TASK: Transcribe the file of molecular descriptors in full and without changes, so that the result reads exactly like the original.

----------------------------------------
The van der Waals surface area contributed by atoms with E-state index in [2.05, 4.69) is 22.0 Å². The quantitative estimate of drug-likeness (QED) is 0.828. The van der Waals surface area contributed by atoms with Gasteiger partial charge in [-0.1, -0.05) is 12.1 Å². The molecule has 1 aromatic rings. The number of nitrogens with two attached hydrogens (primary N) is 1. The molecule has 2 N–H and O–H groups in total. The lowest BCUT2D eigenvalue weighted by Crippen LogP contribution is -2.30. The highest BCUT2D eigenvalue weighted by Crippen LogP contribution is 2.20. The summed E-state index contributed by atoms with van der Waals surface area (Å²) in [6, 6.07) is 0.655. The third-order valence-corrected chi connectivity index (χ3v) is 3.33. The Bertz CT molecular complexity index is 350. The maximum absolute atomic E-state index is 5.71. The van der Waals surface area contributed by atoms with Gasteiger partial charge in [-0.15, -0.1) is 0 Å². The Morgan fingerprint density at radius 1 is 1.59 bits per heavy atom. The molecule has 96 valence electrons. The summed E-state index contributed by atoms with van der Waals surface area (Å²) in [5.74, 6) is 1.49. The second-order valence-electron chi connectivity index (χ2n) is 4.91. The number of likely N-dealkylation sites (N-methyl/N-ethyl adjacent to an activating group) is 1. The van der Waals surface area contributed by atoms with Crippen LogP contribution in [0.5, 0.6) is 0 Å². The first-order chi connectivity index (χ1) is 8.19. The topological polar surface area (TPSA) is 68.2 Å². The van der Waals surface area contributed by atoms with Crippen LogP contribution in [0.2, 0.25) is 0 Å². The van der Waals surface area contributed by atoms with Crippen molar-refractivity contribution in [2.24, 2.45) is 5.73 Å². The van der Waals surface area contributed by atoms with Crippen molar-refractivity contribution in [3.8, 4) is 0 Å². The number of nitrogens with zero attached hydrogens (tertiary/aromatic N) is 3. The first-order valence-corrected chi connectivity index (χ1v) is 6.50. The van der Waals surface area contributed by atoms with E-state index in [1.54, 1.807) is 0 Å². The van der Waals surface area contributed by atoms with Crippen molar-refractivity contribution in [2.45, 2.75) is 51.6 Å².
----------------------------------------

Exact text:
The van der Waals surface area contributed by atoms with E-state index in [2.05, 4.69) is 22.0 Å². The quantitative estimate of drug-likeness (QED) is 0.828. The van der Waals surface area contributed by atoms with Gasteiger partial charge in [-0.1, -0.05) is 12.1 Å². The molecule has 1 aromatic rings. The number of nitrogens with two attached hydrogens (primary N) is 1. The molecule has 2 N–H and O–H groups in total. The lowest BCUT2D eigenvalue weighted by Crippen LogP contribution is -2.30. The highest BCUT2D eigenvalue weighted by Crippen LogP contribution is 2.20. The summed E-state index contributed by atoms with van der Waals surface area (Å²) in [6, 6.07) is 0.655. The third-order valence-corrected chi connectivity index (χ3v) is 3.33. The Bertz CT molecular complexity index is 350. The maximum absolute atomic E-state index is 5.71. The van der Waals surface area contributed by atoms with Gasteiger partial charge in [-0.15, -0.1) is 0 Å². The Morgan fingerprint density at radius 1 is 1.59 bits per heavy atom. The molecule has 96 valence electrons. The summed E-state index contributed by atoms with van der Waals surface area (Å²) in [5.74, 6) is 1.49. The second-order valence-electron chi connectivity index (χ2n) is 4.91. The number of likely N-dealkylation sites (N-methyl/N-ethyl adjacent to an activating group) is 1. The van der Waals surface area contributed by atoms with Crippen LogP contribution in [0.5, 0.6) is 0 Å². The first-order chi connectivity index (χ1) is 8.19. The topological polar surface area (TPSA) is 68.2 Å². The van der Waals surface area contributed by atoms with Crippen LogP contribution in [0.2, 0.25) is 0 Å². The van der Waals surface area contributed by atoms with Crippen molar-refractivity contribution in [2.24, 2.45) is 5.73 Å². The van der Waals surface area contributed by atoms with Crippen molar-refractivity contribution in [3.8, 4) is 0 Å². The number of nitrogens with zero attached hydrogens (tertiary/aromatic N) is 3. The first-order valence-corrected chi connectivity index (χ1v) is 6.50. The van der Waals surface area contributed by atoms with E-state index in [1.54, 1.807) is 0 Å². The van der Waals surface area contributed by atoms with Crippen molar-refractivity contribution in [2.45, 2.75) is 51.6 Å².